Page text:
Also within the area under the fighting platform was to be a tank of water for cooling the machine-guns, indicating perhaps his thoughts of Vickers water-cooled machine-guns or Maxim guns as the primary armament.

For crew access, there were to be two doors also made from concrete and the same thickness as the walls. They were set at opposite ends at the front and rear, meaning whichever angle the ball was at, one door would face down to allow the crew to escape. The other door would obviously be too heavy to open above the crew compartment and this also meant that there was a good chance that the escape door would face in the direction of enemy fire.

The Tank

Kahn was very thorough in one regard with his idea. He seems to have understood that simply towing these balls together was not possible, or at least was unfavorable, due to enemy fire against the unprotected towing vehicles, and consequently, his unpowered towed concrete ball gained an engine. Kahn did not use the term ‘tank’ to describe this adaption though, instead, he used the term ‘self-moving fortress’.

For movement, it was to use a ‘petrol motor… installed inside with both ends driving a geared cadran or V grooved cadran, with single disengaging drive”.

It is hard to envisage how in the relatively small space provided such a motor would power such a heavy ball across even hard ground, let alone on soft ground, and despite this being, in effect, a ball-shaped tank, it was supposed to drive two internally mounted, circumferential and parallel toothed gear wheels with the motor fixed to a stationary platform so as to drive the gear wheel. Kahn does, later in his letter to the Ministry, describe that the engine could also be a diesel unit. To steer the ball, the drive from the engine was switched from either driving both toothed wheels or to one, which would impart an uneven force on one side of the ball steering it in the opposite direction. Vision was provided by a periscope sticking out of each end of the axle.

The whole idea of this ball-shaped tank was poorly conceived, albeit well-intentioned. The idea was, perhaps, unsurprisingly rejected as impractical by the Mandatory’s authorities on behalf of the British Ministry of Supply.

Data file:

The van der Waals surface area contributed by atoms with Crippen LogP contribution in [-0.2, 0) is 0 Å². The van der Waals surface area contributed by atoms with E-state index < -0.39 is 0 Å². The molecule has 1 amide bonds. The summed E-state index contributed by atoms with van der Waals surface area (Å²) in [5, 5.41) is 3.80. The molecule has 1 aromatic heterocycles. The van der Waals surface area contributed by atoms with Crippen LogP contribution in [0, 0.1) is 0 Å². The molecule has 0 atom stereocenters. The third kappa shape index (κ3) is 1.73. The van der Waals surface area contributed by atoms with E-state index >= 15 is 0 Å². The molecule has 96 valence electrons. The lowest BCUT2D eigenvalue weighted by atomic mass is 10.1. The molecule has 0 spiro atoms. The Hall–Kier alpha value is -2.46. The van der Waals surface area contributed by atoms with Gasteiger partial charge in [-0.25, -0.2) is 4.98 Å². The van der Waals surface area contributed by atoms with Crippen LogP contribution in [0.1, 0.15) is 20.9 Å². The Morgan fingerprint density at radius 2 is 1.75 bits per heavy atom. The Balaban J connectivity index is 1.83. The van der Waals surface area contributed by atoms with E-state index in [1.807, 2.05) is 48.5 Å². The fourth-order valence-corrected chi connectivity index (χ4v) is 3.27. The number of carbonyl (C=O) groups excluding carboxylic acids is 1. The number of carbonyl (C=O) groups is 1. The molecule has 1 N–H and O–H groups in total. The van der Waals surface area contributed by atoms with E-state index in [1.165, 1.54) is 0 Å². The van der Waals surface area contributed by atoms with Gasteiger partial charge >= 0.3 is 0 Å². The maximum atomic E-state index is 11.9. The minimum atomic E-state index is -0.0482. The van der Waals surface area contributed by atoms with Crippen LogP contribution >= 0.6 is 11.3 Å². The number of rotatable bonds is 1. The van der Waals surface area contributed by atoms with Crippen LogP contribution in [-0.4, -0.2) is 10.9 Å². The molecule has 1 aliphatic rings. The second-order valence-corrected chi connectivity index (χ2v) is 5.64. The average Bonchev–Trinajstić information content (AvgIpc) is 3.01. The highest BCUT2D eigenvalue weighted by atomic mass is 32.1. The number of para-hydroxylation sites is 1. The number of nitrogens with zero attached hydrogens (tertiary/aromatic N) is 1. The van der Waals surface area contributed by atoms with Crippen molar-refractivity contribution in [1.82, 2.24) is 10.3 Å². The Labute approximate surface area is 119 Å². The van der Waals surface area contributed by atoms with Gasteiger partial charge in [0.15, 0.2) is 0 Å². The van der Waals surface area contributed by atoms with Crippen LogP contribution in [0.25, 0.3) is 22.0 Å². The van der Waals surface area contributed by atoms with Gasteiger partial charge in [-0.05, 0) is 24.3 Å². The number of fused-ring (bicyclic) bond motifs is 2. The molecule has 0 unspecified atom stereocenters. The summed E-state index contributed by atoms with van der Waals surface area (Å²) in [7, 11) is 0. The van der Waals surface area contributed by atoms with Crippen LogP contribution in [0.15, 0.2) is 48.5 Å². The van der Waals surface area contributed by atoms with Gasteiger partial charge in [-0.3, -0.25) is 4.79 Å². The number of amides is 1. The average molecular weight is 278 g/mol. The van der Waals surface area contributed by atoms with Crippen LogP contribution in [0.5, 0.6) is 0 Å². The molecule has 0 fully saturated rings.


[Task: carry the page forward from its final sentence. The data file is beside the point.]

Other weapons

It is worth noting that Kahn’s other suggestions for weapons to the Mandatory’s authorities also met the same level of success as this ‘ball fortress’. Examples of these were electrified shells and electrical landmines to electrocute tanks; an electrified wire carpet to entangle and electrify tanks; concrete escort boats to protect convoys from enemy torpedoes; the fitting of propellers to the sides of ships spinning at 5,000 to 10,000 rpm to break up torpedoes before they hit; These all fell on deaf ears as ideas, as did his idea for a sound-induced death ray for destroying enemy submarines; an infrared morse code apparatus; a tethered shell for shooting down planes; and a tailless fighter aircraft. The Ministry of Supply evaluated all of these ideas as well and all were considered to add nothing new to knowledge and therefore rejected.


Dimensions (L-w-H)Sphere 20 to 50 feet (6.1m to 15.2m) in diameter
Total weight, battle ready123 tonnes to 1,800 tonnes
ArmorIron-reinforced cast concrete, 20 to 50 inches (0.5m to 1.3m) thick
PropulsionPetrol or Diesel
ArmamentVariously water-cooled machine-guns, mortars, cannon, or flamethrower

Links & Resources

Government of Palestine Archive File C/273/41 1941

Valiant, Infantry Tank, A38
Vickers No. 1 & No. 2 Tanks